• Copy number variation (CNV) comprises a recently discovered kind of variation involving deletion and duplication of DNA segments of variable size, ranging from a few hundred basepairs to several million. By altering gene dosage levels or disrupting proximal or distant regulatory elements CNVs create human diversity. They represent also an important factor in human evolution and play a role in many disorders including cancer. Array-based comparative genomic hybridization as well as expression arrays are powerful and suitable methods for determination of copy number variations or gene expression changes in the human genome. In paper I we established a 32K clone-based genomic array, covering 99% of the current assembly of the human genome with high resolution and applied it in the profiling of 71 healthy individuals from three ethnic groups. Novel and previously reported CNVs, involving ~3.5% of the genome, were identified. Interestingly, 87% of the detected CNV regions overlapped with known genes indicating that they probably have phenotypic consequences. In papers II through IV we applied this platform to different tumor types, namely two collections of brain tumors, glioblastoma (paper II) and medulloblastoma (paper III), and a set of bladder carcinoma (paper IV) to identify chromosomal alterations at the level of DNA copy number that could be related to tumor initiation/progression. Tumors of the central nervous system represent a heterogeneous group of both benign and malignant neoplasms that affect both children and adults. Glioblastoma and medulloblastoma are two malignant forms. Glioblastoma often affects adults while the embryonal tumor medulloblastoma is the most common malignant brain tumor among children. The detailed profiling of 78 glioblastomas, allowed us to identify a complex pattern of aberrations including frequent and high copy number amplicons (detected in 79% of samples) as well as a number of homozygously deleted loci. These regions encompassed not only previously reported oncogenes and tumor suppressor genes but also numerous novel genes. In paper III, a subset of 26 medulloblastomas was analyzed using the same genomic array. We observed that alterations involving chromosome 17, especially isochromosome 17q, were the most common genomic aberrations in this tumor type, but copy number alterations involving other chromosomes: 1, 7 and 8 were also frequent. Focal amplifications, on chromosome 1 and 3, not previously described, were also detected. These loci may encompass novel genes involved in medulloblastoma development. In paper IV we examined for the presence of DNA copy number alterations and their effect on gene expression in a subset of 21 well-characterized Ta bladder carcinomas, selected for the presence or absence of recurrences. We identified a number of novel genes as well as a significant association between amplifications and high-grade and recurrent tumors which might be clinically useful. The results derived from these studies increase our understanding of the genetic alterations leading to the development of these tumor forms and point out candidate genes that may be used in future as targets for new diagnostic and therapeutic strategies.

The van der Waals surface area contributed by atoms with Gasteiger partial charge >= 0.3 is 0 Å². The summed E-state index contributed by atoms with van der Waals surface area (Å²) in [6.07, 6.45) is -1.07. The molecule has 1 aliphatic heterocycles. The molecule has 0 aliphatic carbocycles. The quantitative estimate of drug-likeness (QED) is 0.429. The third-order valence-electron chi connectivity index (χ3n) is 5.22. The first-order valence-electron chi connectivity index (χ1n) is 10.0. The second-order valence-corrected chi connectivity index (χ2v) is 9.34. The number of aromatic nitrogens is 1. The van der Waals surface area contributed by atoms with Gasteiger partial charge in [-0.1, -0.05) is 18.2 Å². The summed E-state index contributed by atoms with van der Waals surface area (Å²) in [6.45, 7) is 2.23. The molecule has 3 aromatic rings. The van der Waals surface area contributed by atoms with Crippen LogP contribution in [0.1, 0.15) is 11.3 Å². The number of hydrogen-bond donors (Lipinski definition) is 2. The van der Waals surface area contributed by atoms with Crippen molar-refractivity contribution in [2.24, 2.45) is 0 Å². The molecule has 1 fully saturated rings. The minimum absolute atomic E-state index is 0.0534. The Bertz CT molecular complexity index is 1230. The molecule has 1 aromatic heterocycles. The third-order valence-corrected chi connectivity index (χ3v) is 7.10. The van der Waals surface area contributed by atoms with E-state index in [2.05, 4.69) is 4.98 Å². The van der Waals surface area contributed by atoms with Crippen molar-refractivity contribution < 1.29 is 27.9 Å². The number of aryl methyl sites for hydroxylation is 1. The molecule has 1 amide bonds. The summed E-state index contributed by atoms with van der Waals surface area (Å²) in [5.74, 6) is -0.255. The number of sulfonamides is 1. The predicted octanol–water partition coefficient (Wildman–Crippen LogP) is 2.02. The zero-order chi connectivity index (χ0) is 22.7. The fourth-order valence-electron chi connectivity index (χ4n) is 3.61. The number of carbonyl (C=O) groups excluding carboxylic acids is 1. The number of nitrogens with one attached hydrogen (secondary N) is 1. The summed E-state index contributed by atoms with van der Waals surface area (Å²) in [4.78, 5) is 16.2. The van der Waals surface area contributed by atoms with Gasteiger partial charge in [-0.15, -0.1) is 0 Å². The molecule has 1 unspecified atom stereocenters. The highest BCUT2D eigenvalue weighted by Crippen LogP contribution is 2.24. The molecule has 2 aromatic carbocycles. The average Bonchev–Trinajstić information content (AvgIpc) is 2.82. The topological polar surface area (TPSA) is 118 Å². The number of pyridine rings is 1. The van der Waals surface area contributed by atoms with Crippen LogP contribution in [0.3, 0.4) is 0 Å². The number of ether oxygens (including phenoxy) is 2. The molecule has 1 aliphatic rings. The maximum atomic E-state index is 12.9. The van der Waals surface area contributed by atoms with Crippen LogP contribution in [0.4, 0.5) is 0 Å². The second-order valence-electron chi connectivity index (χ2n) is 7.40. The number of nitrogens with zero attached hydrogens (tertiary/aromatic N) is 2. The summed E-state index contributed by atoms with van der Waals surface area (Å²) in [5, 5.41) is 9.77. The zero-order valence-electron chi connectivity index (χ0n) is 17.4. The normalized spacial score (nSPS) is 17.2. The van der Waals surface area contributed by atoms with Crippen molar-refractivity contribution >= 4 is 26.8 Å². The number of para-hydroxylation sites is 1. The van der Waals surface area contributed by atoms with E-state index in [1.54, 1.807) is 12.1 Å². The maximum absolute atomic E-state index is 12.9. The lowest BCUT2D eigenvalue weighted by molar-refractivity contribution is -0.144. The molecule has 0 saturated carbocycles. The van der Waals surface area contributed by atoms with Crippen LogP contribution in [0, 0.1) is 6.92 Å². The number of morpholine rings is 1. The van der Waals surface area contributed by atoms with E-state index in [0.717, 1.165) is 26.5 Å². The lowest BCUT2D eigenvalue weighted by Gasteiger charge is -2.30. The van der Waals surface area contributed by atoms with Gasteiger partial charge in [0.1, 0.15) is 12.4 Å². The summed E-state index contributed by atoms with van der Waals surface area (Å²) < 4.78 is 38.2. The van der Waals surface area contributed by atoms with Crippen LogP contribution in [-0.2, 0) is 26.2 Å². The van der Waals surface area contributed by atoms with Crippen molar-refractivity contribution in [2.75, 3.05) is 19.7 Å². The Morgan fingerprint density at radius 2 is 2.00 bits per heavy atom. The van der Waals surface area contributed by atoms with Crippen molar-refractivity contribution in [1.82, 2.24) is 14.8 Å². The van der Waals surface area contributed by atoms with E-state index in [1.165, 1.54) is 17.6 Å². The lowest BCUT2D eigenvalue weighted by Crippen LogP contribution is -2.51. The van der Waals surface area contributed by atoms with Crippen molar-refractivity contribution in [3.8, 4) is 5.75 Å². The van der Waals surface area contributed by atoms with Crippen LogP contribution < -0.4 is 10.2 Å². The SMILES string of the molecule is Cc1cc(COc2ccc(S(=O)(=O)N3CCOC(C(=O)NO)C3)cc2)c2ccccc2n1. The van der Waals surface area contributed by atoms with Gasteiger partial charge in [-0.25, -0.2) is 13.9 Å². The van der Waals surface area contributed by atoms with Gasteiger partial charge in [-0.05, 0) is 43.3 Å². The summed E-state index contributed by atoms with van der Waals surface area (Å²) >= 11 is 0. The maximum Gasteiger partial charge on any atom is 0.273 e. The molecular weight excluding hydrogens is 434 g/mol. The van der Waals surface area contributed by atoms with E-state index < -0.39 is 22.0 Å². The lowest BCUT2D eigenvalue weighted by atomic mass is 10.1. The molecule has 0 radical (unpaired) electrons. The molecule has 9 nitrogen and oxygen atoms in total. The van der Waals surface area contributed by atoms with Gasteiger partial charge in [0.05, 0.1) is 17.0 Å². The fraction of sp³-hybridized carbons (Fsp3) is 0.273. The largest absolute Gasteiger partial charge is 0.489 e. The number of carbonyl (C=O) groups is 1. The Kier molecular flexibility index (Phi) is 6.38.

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5.
  • Antoniou, A. C., et al. (författare)
  • Common variants in LSP1, 2q35 and 8q24 and breast cancer risk for BRCA1 and BRCA2 mutation carriers
  • 2009